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Is Permanent Alimony Really Permanent in Georgia?

No, not necessarily. In fact, the title “permanent alimony” may be a tad misleading. According to Georgia law, alimony is defined as “an allowance out of one party’s estate, made for the support of the other party when living separately. It is either temporary or permanent.” O.C.G.A. § 19-6-1. This is where the title permanent is derived from. Essentially, the title is to differentiate it from temporary alimony. It does not necessarily mean that permanent alimony endures for the lifetime of the recipient spouse. In fact, alimony may be ordered by the presiding court to last for the lifetime of the recipient spouse, or it may be ordered to endure for a specific number of years, such as 5 or 10 years.

As Georgia divorce attorneys, we have noticed the recent trend is for Georgia courts not to order lifetime alimony, but to order alimony to endure for a number of years, usually in descending increments. For example, if a court orders 4 years of alimony, the court may order the obligated spouse to pay $1,000 per month for the first two years, $750 per month for the third year, and $500 per month for the last year. Although lifetime alimony is rare, it is still a possibility. But, even in situations where lifetime alimony is ordered, there are still circumstances under which permanent or lifetime alimony may be terminated. These circumstances include:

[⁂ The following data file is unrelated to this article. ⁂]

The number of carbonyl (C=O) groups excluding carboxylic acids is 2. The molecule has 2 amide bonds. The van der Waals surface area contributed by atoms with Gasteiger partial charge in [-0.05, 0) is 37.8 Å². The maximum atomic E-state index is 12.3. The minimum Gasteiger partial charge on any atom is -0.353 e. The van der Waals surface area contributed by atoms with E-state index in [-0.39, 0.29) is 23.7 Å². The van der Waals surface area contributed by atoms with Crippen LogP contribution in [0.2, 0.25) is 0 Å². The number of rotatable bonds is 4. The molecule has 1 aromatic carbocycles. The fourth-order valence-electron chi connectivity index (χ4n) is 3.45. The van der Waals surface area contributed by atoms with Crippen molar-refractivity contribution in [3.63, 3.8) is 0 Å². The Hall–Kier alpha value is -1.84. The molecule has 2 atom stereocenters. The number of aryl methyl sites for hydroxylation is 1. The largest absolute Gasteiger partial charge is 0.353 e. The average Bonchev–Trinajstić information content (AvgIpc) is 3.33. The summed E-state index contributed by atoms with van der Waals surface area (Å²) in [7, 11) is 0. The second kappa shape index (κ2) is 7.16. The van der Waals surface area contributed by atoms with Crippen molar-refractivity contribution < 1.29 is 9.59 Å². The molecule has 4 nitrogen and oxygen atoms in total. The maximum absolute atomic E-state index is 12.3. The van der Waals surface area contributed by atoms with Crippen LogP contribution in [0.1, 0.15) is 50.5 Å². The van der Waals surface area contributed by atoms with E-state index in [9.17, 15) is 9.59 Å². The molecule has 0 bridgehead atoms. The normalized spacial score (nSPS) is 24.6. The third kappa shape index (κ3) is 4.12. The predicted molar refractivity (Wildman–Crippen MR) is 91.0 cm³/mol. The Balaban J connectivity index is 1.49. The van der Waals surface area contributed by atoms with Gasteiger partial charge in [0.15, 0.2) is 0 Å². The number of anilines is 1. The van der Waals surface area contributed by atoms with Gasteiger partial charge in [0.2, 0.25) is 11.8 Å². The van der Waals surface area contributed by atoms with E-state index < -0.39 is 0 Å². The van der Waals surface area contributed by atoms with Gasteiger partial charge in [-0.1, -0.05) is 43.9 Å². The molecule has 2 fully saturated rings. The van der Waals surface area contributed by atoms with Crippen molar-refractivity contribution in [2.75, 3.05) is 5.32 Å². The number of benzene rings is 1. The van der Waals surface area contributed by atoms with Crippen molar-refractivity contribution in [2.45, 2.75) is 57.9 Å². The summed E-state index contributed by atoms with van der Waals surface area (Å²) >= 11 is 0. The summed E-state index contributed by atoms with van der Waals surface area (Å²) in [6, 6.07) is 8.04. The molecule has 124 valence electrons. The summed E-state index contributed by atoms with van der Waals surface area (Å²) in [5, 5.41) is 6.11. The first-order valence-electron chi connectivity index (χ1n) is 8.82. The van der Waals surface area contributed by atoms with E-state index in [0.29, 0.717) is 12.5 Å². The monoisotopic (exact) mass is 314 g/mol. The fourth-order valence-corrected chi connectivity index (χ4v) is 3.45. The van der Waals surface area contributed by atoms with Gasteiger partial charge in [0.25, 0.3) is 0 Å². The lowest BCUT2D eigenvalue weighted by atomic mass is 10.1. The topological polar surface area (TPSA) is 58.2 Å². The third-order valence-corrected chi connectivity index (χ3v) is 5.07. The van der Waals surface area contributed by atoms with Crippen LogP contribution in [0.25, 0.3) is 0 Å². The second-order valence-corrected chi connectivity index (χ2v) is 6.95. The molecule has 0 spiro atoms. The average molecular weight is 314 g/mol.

• The death of either spouse
  • The remarriage of the recipient spouse
  • The cohabitation of the recipient spouse with a third party in a meretricious or romantic relationship

See O.C.G.A. §§ 19-6-5(b), 19-6-7 and 19-6-19(b).

 

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